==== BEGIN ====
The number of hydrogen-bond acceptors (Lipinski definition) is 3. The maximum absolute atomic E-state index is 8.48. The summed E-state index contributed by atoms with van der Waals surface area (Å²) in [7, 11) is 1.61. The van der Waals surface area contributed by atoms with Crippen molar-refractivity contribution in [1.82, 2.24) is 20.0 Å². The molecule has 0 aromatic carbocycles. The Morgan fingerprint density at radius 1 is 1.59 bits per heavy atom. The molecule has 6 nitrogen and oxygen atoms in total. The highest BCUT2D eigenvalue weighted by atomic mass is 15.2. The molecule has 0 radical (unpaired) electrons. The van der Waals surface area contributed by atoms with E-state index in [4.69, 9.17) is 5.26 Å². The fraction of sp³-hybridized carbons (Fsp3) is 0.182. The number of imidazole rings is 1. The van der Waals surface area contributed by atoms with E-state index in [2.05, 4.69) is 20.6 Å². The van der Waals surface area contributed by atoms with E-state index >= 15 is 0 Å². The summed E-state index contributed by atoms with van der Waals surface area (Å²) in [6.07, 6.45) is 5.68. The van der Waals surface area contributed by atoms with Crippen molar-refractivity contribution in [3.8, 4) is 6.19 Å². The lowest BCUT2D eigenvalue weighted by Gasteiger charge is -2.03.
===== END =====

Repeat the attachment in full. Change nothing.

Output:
The number of hydrogen-bond acceptors (Lipinski definition) is 3. The maximum absolute atomic E-state index is 8.48. The summed E-state index contributed by atoms with van der Waals surface area (Å²) in [7, 11) is 1.61. The van der Waals surface area contributed by atoms with Crippen molar-refractivity contribution in [1.82, 2.24) is 20.0 Å². The molecule has 0 aromatic carbocycles. The Morgan fingerprint density at radius 1 is 1.59 bits per heavy atom. The molecule has 6 nitrogen and oxygen atoms in total. The highest BCUT2D eigenvalue weighted by atomic mass is 15.2. The molecule has 0 radical (unpaired) electrons. The van der Waals surface area contributed by atoms with E-state index in [4.69, 9.17) is 5.26 Å². The fraction of sp³-hybridized carbons (Fsp3) is 0.182. The number of imidazole rings is 1. The van der Waals surface area contributed by atoms with E-state index in [2.05, 4.69) is 20.6 Å². The van der Waals surface area contributed by atoms with E-state index >= 15 is 0 Å². The summed E-state index contributed by atoms with van der Waals surface area (Å²) in [6.07, 6.45) is 5.68. The van der Waals surface area contributed by atoms with Crippen molar-refractivity contribution in [3.8, 4) is 6.19 Å². The lowest BCUT2D eigenvalue weighted by Gasteiger charge is -2.03.